Misc

VE6BLD multi-coax junction box on my tower

I have just completed building and installing a multi-coax junction box on my tower. I have 9 coaxes coming down the tower and feeding through a 4 inch pvc conduit to the basement. Every time a thunderstorm approached I would have to go behind my operating desk in the shack and disconnect them all. Two of the lines are 7/8 inch hardline with 1/4 inch solid core center conductor. Any lightning strike would have a direct path to the shack- not great!! I had an old aluminum weather proof  box which was used for a chart recorder in a town pump house. Please see the pictures for the construction and finished product. There is also another WP box three feet away to connect the coaxes from the house to a grounding bar during bad weather. The red banana plugs ground the disconnected  coax coming down the tower after they are disconnected. This way there is no path for the lightning to enter the house through the coaxes.

CAARC Participation in 2020 ARRL Field Day

Paul VA6MPM has agreed to co-chair distribution of information for CAARC members’  (and any other interested amateur’s) entries in the ARRL Field Day.

We encourage your participation in the 2020 ARRL Field Day on June 27 and 28, and your submission of your individual station score to the ARRL. The 24 hours of on-air operations start at 1800Z June 27. You may operate for any convenient part of that period.

We are going to publish what we hope are bite-sized chunks about participating in Field DayThe official ARRL Classes for one or two participants are (from easiest to hardest), choose one:

  1. Home station using only one of your own call signs (Class D). Another licenced household member may also use this station equipment with only one of their own call signs for a separate entry. Class D stations may not count contacts made with other Class D stations. Using emergency power for a home station changes your class to Class E and allows you to claim a bonus and also allows contacts with any Field Day Station to be counted.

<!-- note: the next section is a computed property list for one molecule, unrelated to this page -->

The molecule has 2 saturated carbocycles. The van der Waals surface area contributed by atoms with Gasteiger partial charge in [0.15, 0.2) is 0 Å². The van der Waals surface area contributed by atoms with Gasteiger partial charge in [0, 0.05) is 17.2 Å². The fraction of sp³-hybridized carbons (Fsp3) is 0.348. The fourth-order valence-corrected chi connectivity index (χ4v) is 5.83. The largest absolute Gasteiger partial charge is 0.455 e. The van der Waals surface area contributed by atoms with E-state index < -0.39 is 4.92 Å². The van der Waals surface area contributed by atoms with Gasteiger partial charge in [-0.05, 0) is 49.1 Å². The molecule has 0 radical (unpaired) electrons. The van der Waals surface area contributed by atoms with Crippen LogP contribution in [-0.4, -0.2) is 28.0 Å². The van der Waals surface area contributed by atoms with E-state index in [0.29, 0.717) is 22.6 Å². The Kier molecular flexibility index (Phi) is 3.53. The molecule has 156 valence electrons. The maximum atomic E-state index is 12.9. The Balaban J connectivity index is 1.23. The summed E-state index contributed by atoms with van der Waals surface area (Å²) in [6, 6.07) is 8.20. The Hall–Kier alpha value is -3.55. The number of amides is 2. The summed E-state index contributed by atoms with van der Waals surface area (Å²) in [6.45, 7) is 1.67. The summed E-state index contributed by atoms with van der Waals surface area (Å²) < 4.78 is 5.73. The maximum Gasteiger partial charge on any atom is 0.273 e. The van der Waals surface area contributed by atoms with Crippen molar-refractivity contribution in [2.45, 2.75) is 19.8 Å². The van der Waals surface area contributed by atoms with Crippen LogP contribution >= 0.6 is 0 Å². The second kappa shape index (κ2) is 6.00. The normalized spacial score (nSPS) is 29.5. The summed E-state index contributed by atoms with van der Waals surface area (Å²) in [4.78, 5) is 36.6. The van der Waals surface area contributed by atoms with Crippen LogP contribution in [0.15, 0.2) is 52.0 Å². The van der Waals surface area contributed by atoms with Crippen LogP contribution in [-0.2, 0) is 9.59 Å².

1. Vehicular Mobile (Class C): Stations in vehicles capable of operating while in motion and normally operated in this manner. Normally used by one operator with his own call sign.
  1. Small group portable (Class B) set up and operated by no more than two persons. This can be your regular equipment set up so as to operate from your back yard, and I believe, your garage if it is not your regular operating position. A variant is Class B – Battery, in which All contacts must be made using an output power of 5 Watts or less and the power source must be something other than commercial mains or motor-driven generator. Set-up must start later than 0000 UTC on the Friday (Thursday afternoon or evening local time) preceding the Field Day period. Set up your station up with an effort of a total of 24 hours or less.

In the QST Field Day results each class is listed in in its own category, so in essence, you will compete with similar stations.

We will make further posts, about:

  1. Which QSOs can be counted and what you have to record for each QSO,
  2. Point score for each type of QSO
  3. Multipliers and bonuses
  4. Reporting your score

Background, official rules, and many hints can be found at http://www.arrl.org/files/file/Field-Day/2020/2020%20Field%20Day%20Packet(1).pdf .

Comments or questions to Paul VA6MPM (find his email on QRZ.com), or John VA6SJA, va6sja@rac.ca .

John VA6SJA and Paul VA6MPM

Perfect

Okotoks sunset

Had a great weekend with our son and daughter in law in Okotoks. Had a fantastic sunset one night. Here are a few shots. Check the Gallery for more or click the newest image on the home page to link to the Gallery.

Bob

VE6BLD

 

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Humpback whale foundation called Juniper Foundation

Post from Brian Davies from down under
20 m beacon